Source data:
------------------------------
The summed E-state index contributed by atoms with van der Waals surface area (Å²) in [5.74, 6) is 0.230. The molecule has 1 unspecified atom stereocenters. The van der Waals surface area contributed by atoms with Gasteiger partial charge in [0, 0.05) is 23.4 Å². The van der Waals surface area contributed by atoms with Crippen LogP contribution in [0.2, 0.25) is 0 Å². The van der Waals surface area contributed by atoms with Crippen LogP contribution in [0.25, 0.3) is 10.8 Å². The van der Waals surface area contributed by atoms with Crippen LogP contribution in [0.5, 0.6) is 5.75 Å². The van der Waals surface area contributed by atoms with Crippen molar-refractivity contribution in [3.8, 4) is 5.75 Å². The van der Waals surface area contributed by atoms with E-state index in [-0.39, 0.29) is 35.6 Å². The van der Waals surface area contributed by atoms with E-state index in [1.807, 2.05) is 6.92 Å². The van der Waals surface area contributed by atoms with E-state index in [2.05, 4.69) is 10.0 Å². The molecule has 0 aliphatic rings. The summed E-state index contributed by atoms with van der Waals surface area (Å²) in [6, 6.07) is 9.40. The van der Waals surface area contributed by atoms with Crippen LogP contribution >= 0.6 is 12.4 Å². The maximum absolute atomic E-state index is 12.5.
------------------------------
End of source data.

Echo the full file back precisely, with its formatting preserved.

The summed E-state index contributed by atoms with van der Waals surface area (Å²) in [5.74, 6) is 0.230. The molecule has 1 unspecified atom stereocenters. The van der Waals surface area contributed by atoms with Gasteiger partial charge in [0, 0.05) is 23.4 Å². The van der Waals surface area contributed by atoms with Crippen LogP contribution in [0.2, 0.25) is 0 Å². The van der Waals surface area contributed by atoms with Crippen LogP contribution in [0.25, 0.3) is 10.8 Å². The van der Waals surface area contributed by atoms with Crippen LogP contribution in [0.5, 0.6) is 5.75 Å². The van der Waals surface area contributed by atoms with Crippen molar-refractivity contribution in [3.8, 4) is 5.75 Å². The van der Waals surface area contributed by atoms with E-state index in [-0.39, 0.29) is 35.6 Å². The van der Waals surface area contributed by atoms with E-state index in [1.807, 2.05) is 6.92 Å². The van der Waals surface area contributed by atoms with E-state index in [2.05, 4.69) is 10.0 Å². The molecule has 0 aliphatic rings. The summed E-state index contributed by atoms with van der Waals surface area (Å²) in [6, 6.07) is 9.40. The van der Waals surface area contributed by atoms with Crippen LogP contribution >= 0.6 is 12.4 Å². The maximum absolute atomic E-state index is 12.5.